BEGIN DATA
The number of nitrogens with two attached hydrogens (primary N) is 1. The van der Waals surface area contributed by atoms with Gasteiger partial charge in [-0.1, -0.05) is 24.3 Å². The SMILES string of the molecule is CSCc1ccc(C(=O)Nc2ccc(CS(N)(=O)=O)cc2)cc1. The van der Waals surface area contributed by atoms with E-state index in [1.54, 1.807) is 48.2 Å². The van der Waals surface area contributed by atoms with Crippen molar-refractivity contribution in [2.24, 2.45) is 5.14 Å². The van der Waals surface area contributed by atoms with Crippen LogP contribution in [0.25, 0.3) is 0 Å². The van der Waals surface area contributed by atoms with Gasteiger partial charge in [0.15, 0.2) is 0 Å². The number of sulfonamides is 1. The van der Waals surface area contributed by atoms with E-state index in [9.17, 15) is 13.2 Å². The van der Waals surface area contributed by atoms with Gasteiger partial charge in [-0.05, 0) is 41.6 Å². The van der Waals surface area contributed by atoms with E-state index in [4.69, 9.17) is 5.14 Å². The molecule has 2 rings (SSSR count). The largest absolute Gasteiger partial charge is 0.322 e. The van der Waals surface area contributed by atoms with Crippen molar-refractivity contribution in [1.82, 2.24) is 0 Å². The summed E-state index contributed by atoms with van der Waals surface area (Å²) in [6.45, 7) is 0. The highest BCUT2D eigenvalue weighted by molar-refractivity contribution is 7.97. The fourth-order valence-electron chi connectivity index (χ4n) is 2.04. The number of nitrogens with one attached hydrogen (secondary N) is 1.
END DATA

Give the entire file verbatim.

The number of nitrogens with two attached hydrogens (primary N) is 1. The van der Waals surface area contributed by atoms with Gasteiger partial charge in [-0.1, -0.05) is 24.3 Å². The SMILES string of the molecule is CSCc1ccc(C(=O)Nc2ccc(CS(N)(=O)=O)cc2)cc1. The van der Waals surface area contributed by atoms with E-state index in [1.54, 1.807) is 48.2 Å². The van der Waals surface area contributed by atoms with Crippen molar-refractivity contribution in [2.24, 2.45) is 5.14 Å². The van der Waals surface area contributed by atoms with Crippen LogP contribution in [0.25, 0.3) is 0 Å². The van der Waals surface area contributed by atoms with Gasteiger partial charge in [0.15, 0.2) is 0 Å². The number of sulfonamides is 1. The van der Waals surface area contributed by atoms with E-state index in [9.17, 15) is 13.2 Å². The van der Waals surface area contributed by atoms with Gasteiger partial charge in [-0.05, 0) is 41.6 Å². The van der Waals surface area contributed by atoms with E-state index in [4.69, 9.17) is 5.14 Å². The molecule has 2 rings (SSSR count). The largest absolute Gasteiger partial charge is 0.322 e. The van der Waals surface area contributed by atoms with Crippen molar-refractivity contribution in [1.82, 2.24) is 0 Å². The summed E-state index contributed by atoms with van der Waals surface area (Å²) in [6.45, 7) is 0. The highest BCUT2D eigenvalue weighted by molar-refractivity contribution is 7.97. The fourth-order valence-electron chi connectivity index (χ4n) is 2.04. The number of nitrogens with one attached hydrogen (secondary N) is 1.